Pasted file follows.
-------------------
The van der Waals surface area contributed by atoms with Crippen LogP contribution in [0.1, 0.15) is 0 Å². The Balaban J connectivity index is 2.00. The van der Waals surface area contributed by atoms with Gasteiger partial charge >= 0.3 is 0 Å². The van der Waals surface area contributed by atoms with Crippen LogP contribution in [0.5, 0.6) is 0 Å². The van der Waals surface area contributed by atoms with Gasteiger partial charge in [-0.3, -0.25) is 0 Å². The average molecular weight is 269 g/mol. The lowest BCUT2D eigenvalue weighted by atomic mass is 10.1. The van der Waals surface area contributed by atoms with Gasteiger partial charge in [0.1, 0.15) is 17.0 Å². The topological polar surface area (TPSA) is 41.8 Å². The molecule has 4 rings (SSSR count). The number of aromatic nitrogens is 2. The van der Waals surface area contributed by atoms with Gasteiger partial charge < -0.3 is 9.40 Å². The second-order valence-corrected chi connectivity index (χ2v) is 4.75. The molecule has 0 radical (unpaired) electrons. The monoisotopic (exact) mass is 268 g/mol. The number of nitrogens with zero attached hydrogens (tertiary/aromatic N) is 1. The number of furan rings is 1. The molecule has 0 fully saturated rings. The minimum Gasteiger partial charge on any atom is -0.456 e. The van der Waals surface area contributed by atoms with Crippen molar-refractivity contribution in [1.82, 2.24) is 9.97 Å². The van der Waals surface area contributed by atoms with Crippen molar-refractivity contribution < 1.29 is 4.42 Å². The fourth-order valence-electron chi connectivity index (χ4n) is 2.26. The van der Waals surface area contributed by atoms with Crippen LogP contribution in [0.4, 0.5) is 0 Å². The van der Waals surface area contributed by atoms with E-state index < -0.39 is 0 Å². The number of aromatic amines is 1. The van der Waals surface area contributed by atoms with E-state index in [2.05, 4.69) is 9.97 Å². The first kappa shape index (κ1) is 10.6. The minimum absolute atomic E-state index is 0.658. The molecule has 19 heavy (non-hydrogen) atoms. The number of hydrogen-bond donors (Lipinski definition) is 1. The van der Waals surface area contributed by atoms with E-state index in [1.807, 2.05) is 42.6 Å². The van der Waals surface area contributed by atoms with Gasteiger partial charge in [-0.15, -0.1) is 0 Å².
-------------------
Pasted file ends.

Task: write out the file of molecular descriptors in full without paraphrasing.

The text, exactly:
The van der Waals surface area contributed by atoms with Crippen LogP contribution in [0.1, 0.15) is 0 Å². The Balaban J connectivity index is 2.00. The van der Waals surface area contributed by atoms with Gasteiger partial charge >= 0.3 is 0 Å². The van der Waals surface area contributed by atoms with Crippen LogP contribution in [0.5, 0.6) is 0 Å². The van der Waals surface area contributed by atoms with Gasteiger partial charge in [-0.3, -0.25) is 0 Å². The average molecular weight is 269 g/mol. The lowest BCUT2D eigenvalue weighted by atomic mass is 10.1. The van der Waals surface area contributed by atoms with Gasteiger partial charge in [0.1, 0.15) is 17.0 Å². The topological polar surface area (TPSA) is 41.8 Å². The molecule has 4 rings (SSSR count). The number of aromatic nitrogens is 2. The van der Waals surface area contributed by atoms with Gasteiger partial charge < -0.3 is 9.40 Å². The second-order valence-corrected chi connectivity index (χ2v) is 4.75. The molecule has 0 radical (unpaired) electrons. The monoisotopic (exact) mass is 268 g/mol. The number of nitrogens with zero attached hydrogens (tertiary/aromatic N) is 1. The number of furan rings is 1. The molecule has 0 fully saturated rings. The minimum Gasteiger partial charge on any atom is -0.456 e. The van der Waals surface area contributed by atoms with Crippen molar-refractivity contribution in [1.82, 2.24) is 9.97 Å². The van der Waals surface area contributed by atoms with Crippen molar-refractivity contribution < 1.29 is 4.42 Å². The fourth-order valence-electron chi connectivity index (χ4n) is 2.26. The van der Waals surface area contributed by atoms with Crippen LogP contribution in [0.4, 0.5) is 0 Å². The van der Waals surface area contributed by atoms with E-state index < -0.39 is 0 Å². The number of aromatic amines is 1. The van der Waals surface area contributed by atoms with E-state index in [2.05, 4.69) is 9.97 Å². The first kappa shape index (κ1) is 10.6. The minimum absolute atomic E-state index is 0.658. The molecule has 19 heavy (non-hydrogen) atoms. The number of hydrogen-bond donors (Lipinski definition) is 1. The van der Waals surface area contributed by atoms with E-state index in [1.807, 2.05) is 42.6 Å². The van der Waals surface area contributed by atoms with Gasteiger partial charge in [-0.15, -0.1) is 0 Å².